Catastrophes and Domestic Violence in Nevada

From July 14 until the 23rd, a heat wave in Nevada killed 17 people. The temperature soared to 117 degrees and is the worst natural disaster in the state in modern history.

While high temperatures aren’t as sexy as hurricanes, flooding, and earthquakes, the stress levels of residents can be the same and aggravate many of the same problems facing individuals and families when storms hit the east coast.

Natural disasters may displace people and leave them desperately seeking stability and routine.

Victims of domestic violence face a special challenge during catastrophes as they seek safety from their abuser in addition to everything else. Survivors are up against a “double whammy” of escaping the danger from their abuser as well as seeking safety from a looming disaster.

While disasters leave physical and social environments in disarray, they also increase vulnerability to violence. Loss of property, insufficient food and water, an unraveling social network and income loss boosts stress levels during disasters. Those ingredients may leave domestic abuse victims especially vulnerable.

Following a natural disaster, women seeking services and help are challenged more as emergency responders are often overwhelmed. Domestic violence victims are often left to fend for themselves.

A 2015 report from the Centers for Disease Control says roughly 42 million women in America have experienced domestic violence.

Reports from the Bureau of Justice says over 30% of female homicide victims are murdered by their partners annually. Some studies push the figure as high as 50%.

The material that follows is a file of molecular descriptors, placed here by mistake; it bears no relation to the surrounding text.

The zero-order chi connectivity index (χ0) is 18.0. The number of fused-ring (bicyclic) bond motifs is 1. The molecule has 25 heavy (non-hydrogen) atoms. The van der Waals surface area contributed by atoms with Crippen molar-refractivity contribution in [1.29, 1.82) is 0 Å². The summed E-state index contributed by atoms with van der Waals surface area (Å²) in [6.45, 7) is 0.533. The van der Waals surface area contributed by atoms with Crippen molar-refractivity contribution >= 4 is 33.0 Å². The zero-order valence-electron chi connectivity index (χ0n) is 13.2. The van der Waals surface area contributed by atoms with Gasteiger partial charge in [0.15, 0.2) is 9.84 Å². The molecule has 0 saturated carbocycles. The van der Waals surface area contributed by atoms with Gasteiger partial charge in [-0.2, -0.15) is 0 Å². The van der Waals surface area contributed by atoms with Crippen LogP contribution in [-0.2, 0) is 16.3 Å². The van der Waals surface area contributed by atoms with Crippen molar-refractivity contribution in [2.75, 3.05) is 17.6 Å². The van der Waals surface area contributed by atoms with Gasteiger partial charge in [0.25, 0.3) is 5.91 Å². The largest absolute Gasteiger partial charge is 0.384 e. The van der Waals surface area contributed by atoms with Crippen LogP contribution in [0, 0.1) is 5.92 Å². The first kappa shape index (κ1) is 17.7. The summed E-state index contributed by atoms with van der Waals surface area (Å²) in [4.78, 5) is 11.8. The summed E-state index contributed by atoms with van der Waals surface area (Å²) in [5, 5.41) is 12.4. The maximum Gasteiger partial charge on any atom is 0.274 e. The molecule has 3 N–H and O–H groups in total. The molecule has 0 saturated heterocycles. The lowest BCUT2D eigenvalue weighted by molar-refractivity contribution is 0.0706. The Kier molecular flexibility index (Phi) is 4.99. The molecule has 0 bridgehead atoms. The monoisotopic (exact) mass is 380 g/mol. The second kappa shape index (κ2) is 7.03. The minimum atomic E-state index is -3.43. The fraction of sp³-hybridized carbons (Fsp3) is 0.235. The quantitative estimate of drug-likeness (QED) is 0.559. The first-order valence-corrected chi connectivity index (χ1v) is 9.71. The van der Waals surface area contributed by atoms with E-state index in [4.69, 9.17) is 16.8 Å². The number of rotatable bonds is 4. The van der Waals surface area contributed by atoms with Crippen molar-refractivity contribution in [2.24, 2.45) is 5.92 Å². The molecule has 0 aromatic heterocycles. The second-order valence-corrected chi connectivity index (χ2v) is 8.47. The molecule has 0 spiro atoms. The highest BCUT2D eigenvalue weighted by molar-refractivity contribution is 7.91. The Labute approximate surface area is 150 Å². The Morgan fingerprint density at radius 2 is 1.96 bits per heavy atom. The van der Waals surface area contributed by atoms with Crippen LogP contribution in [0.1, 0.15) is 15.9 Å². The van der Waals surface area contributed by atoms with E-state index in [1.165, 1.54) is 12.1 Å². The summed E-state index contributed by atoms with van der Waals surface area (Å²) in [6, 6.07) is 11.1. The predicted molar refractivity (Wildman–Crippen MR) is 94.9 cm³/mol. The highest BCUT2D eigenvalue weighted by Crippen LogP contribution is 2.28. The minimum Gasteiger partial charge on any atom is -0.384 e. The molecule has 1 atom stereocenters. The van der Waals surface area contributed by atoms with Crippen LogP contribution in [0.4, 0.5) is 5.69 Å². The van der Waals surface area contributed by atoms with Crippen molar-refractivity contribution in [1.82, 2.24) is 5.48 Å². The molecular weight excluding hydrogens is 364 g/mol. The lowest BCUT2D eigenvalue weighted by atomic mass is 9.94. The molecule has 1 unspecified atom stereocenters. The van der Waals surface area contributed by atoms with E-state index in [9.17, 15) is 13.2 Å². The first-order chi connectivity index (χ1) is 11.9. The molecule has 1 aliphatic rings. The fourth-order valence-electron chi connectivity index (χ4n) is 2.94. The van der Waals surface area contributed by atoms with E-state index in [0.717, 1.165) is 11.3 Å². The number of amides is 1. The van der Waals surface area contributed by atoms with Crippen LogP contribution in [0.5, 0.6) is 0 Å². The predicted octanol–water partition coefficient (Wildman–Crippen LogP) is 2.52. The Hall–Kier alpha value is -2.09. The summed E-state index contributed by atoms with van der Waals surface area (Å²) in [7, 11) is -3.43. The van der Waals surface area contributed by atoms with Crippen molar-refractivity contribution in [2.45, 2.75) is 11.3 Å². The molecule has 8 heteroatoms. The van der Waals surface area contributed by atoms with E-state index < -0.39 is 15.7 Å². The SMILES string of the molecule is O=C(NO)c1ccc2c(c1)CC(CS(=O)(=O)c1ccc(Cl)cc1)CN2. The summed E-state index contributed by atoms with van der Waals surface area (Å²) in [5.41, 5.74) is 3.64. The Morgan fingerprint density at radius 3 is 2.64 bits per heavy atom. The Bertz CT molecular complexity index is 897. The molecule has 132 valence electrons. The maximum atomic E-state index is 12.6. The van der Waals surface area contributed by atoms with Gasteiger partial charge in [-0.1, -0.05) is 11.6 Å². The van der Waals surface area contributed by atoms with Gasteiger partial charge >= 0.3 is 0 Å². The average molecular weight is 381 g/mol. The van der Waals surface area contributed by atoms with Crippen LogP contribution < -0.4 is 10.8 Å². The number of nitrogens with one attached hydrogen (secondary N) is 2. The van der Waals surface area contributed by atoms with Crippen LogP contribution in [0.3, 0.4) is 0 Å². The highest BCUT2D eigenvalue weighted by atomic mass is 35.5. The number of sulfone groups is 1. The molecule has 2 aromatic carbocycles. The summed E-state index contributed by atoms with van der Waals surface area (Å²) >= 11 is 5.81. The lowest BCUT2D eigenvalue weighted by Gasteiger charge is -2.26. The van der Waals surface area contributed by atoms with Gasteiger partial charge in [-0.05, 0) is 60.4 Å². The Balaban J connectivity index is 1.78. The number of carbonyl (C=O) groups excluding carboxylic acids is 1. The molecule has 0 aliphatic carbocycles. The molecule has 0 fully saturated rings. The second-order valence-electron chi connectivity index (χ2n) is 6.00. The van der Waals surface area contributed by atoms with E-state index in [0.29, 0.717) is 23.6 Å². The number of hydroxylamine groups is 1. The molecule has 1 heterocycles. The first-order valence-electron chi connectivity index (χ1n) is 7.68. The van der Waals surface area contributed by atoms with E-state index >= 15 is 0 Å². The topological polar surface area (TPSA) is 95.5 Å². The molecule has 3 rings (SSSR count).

Children can compound problems for domestic violence survivors as schools and day care centers close down, and custody arrangements might leave victims separated from their kids.

“Ever knows someone impacted by domestic violence,” says Nicholas Wooldridge, a well-known Las Vegas criminal defense attorney.

“Public awareness is crucial to the state’s efforts to tell survivors they are not alone.”Domestic violence is not only physical. It is just one tactic used to control another person within an intimate relationship. Just a few indicators of domestic violence include:

  • Hitting, punching, slapping, kicking and shoving
  • Threatening harm
  • Abusing pets
  • Sudden outbursts of anger
  • Is jealous without reason
  • Isolates their partner
  • Prevents their partner from going where they want
  • Interference with work or school

Las Vegas has 24/7 hotlines serving each county. Many programs provide child services, support groups and aid with legal issues as well as emergency transportation and housing. Call 1-800-799-7233 to find a program near you.